WASHINGTON (July 2, 2001) -- When the Bishops merged their two national organizations into the United States Conference of Catholic Bishops (USCCB) on July 1, 2001, it marked the latest chapter in the evolution of the bishops' national structure which was established 82 years ago in the aftermath of the First World War.
Like its immediate predecessors-- the National Conference of Catholic Bishops (NCCB) and United States Catholic Conference (USCC)--the USCCB is an organization staffed by lay people, priests, and members of religious orders, but whose members are the bishops of the United States, and it is the bishops who direct its activities.
Bishop Joseph A. Fiorenza of Galveston-Houston is President of the USCCB while Bishop Wilton D. Gregory of Belleville, Illinois, is Vice President. They will complete their three-year terms in November.
The concept of the Bishops acting together on matters of mutual interest can be traced back to 1919 when, in their first national meeting since 1884, they agreed to meet annually and to form the National Catholic Welfare Council (NCWC) to serve as their organized voice on the national scene. The word "Council" was replaced by the word "Conference" in 1922.
In 1966, following the Second Vatican Council, NCWC was reorganized into two parallel conferences. The National Conference of Catholic Bishops--sometimes referred to as the
canonical arm--would deal with matters connected to the internal life of the Church, such as liturgy and priestly life and ministry. The U.S. Catholic Conference--in effect the civil arm--would represent the bishops as they related to the "secular" world, in areas such as social concerns, education, communications, and public affairs.
During the period from 1992 to 1996, a Conference committee on mission and structure, headed by the late Cardinal Joseph L. Bernardin of Chicago, led the bishops in extensive consultation on restructuring. A primary purpose of this undertaking was to provide more of the nation's approximately 300 bishops with an opportunity to be directly involved in the work of the Conference, which operates primarily through a committee structure.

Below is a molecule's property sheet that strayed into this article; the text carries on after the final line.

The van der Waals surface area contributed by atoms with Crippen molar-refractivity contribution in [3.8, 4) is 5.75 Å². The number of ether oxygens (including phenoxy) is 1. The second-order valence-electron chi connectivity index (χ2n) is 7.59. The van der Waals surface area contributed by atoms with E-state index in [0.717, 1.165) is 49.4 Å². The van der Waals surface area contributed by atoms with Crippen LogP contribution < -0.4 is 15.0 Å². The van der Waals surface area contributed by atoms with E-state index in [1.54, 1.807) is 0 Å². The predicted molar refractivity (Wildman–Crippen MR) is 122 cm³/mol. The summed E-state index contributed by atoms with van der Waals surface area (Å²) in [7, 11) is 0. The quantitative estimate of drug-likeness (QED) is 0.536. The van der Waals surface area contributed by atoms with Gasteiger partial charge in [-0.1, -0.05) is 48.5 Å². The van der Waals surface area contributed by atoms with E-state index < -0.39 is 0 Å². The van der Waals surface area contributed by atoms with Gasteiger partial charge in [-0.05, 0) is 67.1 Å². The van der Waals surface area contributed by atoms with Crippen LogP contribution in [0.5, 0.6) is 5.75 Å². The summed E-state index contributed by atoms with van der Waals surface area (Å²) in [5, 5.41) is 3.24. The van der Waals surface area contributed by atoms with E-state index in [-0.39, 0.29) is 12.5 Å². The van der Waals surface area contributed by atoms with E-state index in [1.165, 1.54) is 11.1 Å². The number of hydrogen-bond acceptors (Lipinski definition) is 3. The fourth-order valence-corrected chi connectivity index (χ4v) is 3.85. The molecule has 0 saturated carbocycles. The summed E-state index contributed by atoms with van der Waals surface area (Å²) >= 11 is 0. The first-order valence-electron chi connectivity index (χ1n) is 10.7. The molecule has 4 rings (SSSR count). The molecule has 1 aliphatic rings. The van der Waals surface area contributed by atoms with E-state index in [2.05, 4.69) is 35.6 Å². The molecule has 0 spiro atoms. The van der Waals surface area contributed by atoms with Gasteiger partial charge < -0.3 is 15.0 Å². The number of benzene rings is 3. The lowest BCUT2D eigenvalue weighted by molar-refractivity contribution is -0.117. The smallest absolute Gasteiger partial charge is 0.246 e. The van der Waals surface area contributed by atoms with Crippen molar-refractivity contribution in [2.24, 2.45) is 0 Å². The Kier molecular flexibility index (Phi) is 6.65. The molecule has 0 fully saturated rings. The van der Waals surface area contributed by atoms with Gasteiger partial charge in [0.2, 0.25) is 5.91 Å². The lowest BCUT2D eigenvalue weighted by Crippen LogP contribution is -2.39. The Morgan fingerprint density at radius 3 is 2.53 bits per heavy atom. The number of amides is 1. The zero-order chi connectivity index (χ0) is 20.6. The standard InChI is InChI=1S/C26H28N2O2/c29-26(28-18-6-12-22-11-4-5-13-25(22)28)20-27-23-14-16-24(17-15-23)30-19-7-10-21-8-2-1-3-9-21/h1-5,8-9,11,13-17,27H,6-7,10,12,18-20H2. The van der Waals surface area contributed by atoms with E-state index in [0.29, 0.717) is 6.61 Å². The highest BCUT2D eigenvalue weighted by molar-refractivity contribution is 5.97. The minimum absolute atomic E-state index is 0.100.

In 1997 the bishops voted to combine NCCB-USCC into one conference, to be called the U.S. Conference of Catholic Bishops. They decided that in the future only bishops would be voting members of committees, but non-bishops could serve on some committees as consultants or advisers. A new committee on statutes and bylaws, headed by Archbishop Daniel E. Pilarczyk of Cincinnati, which was formed to lead the rest of the reorganization process, completed its work last year. The new statutes and bylaws were subsequently approved by the Holy See.
It is unlikely that persons outside the Bishops' Conference will notice any immediate difference in the new structure. Many of the same concerns that motivated the Bishops in 1919--like the welfare of immigrants, communicating through the Catholic press, and defending the legal rights of the Church-- are still pressing today, as evidenced in the departments which carry out these functions, though many others have been added as well. In a May 23 letter sent to organizations which have dealings with the Conference, its General Secretary, Monsignor William P. Fay, said the renaming "will not affect any change in the activities or programs of the Conference but simply how the Conference is identified."
The address and phone numbers at the United States Conference of Catholic Bishops will remain the same. www.usccb.org replaces www.nccbuscc.org as the Conference Web site.